The review of your buyer complaint has been complete and we are unable to issue you a refund based off the information provided. The item was returned to an address not provided by PayPal and we are unable to confirm the seller is in possession of the item.

Mr Tulone, I understand this may not be the answer you were hoping for but we have looked into this case numerous times and are unable to issue a refund based on the information available to us.

In addition, please feel free to contact PayPal’s Office of Executive Escalations at if you have any questions or concerns or if we can be of further assistance.

Asking PayPal to help solve this problem

Tulone appealed to PayPal, noting that he had a receipt from FedEx. And that prompted this response from the company:

First, let me begin by apologizing for any inadequacy or inconsistency of service you feel you have received to date. I accept that issues like yours can be very complex and I hope that by clarifying the situation and offering you the right advice I can help in explaining PayPal’s actions.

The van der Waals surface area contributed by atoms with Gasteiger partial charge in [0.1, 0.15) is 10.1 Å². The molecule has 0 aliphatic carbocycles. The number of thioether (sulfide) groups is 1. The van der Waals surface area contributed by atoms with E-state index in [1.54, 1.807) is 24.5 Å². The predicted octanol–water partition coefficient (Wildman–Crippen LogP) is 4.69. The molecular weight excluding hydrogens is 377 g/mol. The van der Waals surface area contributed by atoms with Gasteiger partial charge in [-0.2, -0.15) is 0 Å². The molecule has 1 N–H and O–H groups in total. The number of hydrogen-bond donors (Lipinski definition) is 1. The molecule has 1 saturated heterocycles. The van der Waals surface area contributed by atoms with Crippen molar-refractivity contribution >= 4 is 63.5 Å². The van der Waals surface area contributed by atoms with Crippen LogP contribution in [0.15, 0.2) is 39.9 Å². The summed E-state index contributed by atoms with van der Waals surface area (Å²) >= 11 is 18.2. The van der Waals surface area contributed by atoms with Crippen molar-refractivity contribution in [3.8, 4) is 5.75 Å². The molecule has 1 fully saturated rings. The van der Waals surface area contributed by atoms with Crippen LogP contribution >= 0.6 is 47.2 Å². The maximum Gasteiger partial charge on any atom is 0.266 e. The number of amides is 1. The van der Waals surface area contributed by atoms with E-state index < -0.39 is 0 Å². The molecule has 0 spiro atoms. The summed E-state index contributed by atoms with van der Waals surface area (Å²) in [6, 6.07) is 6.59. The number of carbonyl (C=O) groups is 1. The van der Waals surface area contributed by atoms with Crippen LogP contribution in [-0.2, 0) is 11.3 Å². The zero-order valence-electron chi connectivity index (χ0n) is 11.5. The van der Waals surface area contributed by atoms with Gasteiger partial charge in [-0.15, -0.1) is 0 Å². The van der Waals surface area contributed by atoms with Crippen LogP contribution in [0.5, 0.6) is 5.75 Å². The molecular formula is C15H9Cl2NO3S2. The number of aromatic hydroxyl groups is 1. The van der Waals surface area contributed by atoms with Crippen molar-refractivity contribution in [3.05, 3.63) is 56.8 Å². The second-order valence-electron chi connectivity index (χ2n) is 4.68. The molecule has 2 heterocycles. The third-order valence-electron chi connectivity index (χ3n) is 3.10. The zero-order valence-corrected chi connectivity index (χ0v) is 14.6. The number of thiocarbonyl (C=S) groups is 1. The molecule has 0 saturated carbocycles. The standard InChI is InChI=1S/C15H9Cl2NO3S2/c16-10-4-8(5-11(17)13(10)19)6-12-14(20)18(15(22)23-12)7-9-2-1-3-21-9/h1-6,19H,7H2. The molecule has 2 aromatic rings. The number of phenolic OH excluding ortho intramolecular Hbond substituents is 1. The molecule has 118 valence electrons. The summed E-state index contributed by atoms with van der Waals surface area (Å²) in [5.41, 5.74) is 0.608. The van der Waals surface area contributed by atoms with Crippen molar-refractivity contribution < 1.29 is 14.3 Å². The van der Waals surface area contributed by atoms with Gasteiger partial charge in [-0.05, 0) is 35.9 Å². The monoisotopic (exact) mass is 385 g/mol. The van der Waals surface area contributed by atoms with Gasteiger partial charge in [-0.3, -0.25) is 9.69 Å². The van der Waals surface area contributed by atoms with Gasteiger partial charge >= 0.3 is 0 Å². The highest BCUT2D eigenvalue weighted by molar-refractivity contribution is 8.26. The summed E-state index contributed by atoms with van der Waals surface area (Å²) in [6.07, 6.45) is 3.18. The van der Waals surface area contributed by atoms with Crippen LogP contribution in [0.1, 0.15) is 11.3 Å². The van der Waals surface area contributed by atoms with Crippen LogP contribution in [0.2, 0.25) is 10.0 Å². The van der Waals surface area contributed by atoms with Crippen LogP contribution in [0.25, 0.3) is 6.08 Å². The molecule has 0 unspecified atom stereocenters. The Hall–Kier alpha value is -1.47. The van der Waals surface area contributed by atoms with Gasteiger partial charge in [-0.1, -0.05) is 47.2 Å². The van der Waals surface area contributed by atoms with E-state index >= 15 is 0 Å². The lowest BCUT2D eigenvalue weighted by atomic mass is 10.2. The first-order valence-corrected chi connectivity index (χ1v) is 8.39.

Mr. Tulone, upon reviewing the claim I can see that while we were waiting on a response from the seller you had canceled the claim. Therefore, when a buyer cancels a claim it generally indicates the matter has been amicably resolved external of PayPal between both parties.

Understandably, you are frustrated at the appeals you submitted that have been denied, however they were denied on the basis the claim was closed amicably. As there was no resolution decided by PayPal it is therefore not possible to submit an appeal as, from the details of the claim, you outlined to us the issue was resolved.

I understand you are frustrated by the outcome and from my review I can see you had returned the item to the seller. I have escalated the matter to our claims department for further review. Please allow up to 5 working days for the case to be reviewed once more. Once our review is complete you will receive an update via email.

In addition, please feel free to contact PayPal’s Office of Executive Escalations at if you have any questions or concerns or if we can be of further assistance.

In other words, PayPal conducted a cursory investigation and Razer can’t find the computer. And even though Tulone had a written receipt from FedEx, he would have to eat the $3,252.

What are your rights when you buy something with PayPal?

PayPal’s “protection” guarantee works somewhat differently from your credit card’s. Here’s an English version of its promise, minus the legalese.

Specifically, its guarantee applies when:

  • You bought a book, but received a DVD
  • An item purchased was described as “new,” but you received something that was used
  • You purchased 3 items, but only received 2
  • The item was damaged during shipping
  • The item is missing major parts (that the seller didn’t report)
  • You purchased an item described as authentic, but received a knockoff instead